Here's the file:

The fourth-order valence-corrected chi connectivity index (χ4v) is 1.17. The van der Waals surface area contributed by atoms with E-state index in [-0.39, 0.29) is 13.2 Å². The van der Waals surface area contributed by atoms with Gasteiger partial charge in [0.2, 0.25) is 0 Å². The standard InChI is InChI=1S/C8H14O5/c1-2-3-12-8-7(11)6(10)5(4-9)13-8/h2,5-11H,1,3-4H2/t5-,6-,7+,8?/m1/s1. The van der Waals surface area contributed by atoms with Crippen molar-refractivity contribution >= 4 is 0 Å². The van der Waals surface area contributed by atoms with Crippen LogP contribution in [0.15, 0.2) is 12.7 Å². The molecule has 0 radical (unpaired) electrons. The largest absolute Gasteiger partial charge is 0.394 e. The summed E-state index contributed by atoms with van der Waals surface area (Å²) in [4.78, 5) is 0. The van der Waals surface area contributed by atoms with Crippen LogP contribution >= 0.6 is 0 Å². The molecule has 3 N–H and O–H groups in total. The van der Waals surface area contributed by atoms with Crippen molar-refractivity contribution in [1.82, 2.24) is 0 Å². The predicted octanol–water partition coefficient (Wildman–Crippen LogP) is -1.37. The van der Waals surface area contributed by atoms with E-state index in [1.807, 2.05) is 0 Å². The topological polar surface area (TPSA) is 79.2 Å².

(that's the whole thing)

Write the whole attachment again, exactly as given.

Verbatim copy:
The fourth-order valence-corrected chi connectivity index (χ4v) is 1.17. The van der Waals surface area contributed by atoms with E-state index in [-0.39, 0.29) is 13.2 Å². The van der Waals surface area contributed by atoms with Gasteiger partial charge in [0.2, 0.25) is 0 Å². The standard InChI is InChI=1S/C8H14O5/c1-2-3-12-8-7(11)6(10)5(4-9)13-8/h2,5-11H,1,3-4H2/t5-,6-,7+,8?/m1/s1. The van der Waals surface area contributed by atoms with Crippen molar-refractivity contribution >= 4 is 0 Å². The van der Waals surface area contributed by atoms with Crippen LogP contribution in [0.15, 0.2) is 12.7 Å². The molecule has 0 radical (unpaired) electrons. The largest absolute Gasteiger partial charge is 0.394 e. The summed E-state index contributed by atoms with van der Waals surface area (Å²) in [4.78, 5) is 0. The van der Waals surface area contributed by atoms with Crippen LogP contribution >= 0.6 is 0 Å². The molecule has 3 N–H and O–H groups in total. The van der Waals surface area contributed by atoms with Crippen molar-refractivity contribution in [1.82, 2.24) is 0 Å². The predicted octanol–water partition coefficient (Wildman–Crippen LogP) is -1.37. The van der Waals surface area contributed by atoms with E-state index in [1.807, 2.05) is 0 Å². The topological polar surface area (TPSA) is 79.2 Å².